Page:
Now that the benefit of ketamine in major depression has been established, there is new interest in determining how it works so that more-specific, safer alternatives can be developed. While the drug's precise mechanism is still an area of research, it is known that ketamine plays a role in regulating neurotransmitters that enhance neuroplasticity in brain regions that control emotion, such as the hippocampus and amygdala.
Fred R. Volkmar
Child Study Center, Yale University School of Medicine
People with autism have deficits in social communication and interaction.
Eye-tracking techniques can elucidate how autistic people view social interactions.
The social brain in autism
Autism is characterized by deficits in social communication and interaction. Autistic people may respond inappropriately during conversation and have difficulty reading nonverbal cues. They may also engage in repetitive behaviors, such as body rocking, or become intensely focused on specific items. The symptoms of autism fall on a continuum, with high-functioning individuals with mild symptoms able to lead independent lives while others with more severe symptoms require an assisted-living environment. Fred R. Volkmar of Yale University School of Medicine discussed how understanding social development in autism can inform treatment of the disorder.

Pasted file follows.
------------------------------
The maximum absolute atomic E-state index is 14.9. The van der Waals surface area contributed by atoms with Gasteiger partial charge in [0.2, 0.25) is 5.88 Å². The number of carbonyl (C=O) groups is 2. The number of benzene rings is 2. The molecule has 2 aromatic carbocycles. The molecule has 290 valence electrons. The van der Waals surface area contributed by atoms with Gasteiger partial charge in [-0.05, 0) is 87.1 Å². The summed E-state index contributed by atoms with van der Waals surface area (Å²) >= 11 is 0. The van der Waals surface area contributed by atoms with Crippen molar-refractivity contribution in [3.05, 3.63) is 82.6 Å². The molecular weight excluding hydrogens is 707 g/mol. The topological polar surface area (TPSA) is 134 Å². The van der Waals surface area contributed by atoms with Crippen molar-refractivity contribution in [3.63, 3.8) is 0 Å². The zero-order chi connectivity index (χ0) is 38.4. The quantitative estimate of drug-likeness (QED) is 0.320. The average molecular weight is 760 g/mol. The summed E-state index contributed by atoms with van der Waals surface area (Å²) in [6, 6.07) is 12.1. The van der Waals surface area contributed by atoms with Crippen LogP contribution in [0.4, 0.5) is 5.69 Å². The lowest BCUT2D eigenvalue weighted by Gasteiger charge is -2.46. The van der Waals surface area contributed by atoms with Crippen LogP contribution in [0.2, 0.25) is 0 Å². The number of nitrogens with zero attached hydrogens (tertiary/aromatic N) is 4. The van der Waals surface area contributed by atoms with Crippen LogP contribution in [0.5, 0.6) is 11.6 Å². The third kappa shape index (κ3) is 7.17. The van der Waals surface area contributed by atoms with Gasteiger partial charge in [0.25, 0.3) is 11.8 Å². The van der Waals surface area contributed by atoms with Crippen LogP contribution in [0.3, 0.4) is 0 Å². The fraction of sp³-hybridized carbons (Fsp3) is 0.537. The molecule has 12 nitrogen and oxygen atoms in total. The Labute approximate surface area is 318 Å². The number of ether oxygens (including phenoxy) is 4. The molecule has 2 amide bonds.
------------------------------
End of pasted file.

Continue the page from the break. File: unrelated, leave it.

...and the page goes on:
While there are still many unknowns about the causes of autism and the best ways to help those with the disorder, the situation for people with autism is improving. A meta-analysis published in 2005 showed that from the 1950s to the 1970s, approximately two-thirds of people with autism had poor outcomes, defined as requiring supervision in an institutional setting. Approximately 10% had good outcomes, defined as moderate to high levels of independence and self-sufficiency. However, by the 1980s and early 2000s, up to 30% of people with autism had good outcomes. This change coincides with the Children with Disabilities Act, passed in 1976, which requires that children with mental illness be served in public schools.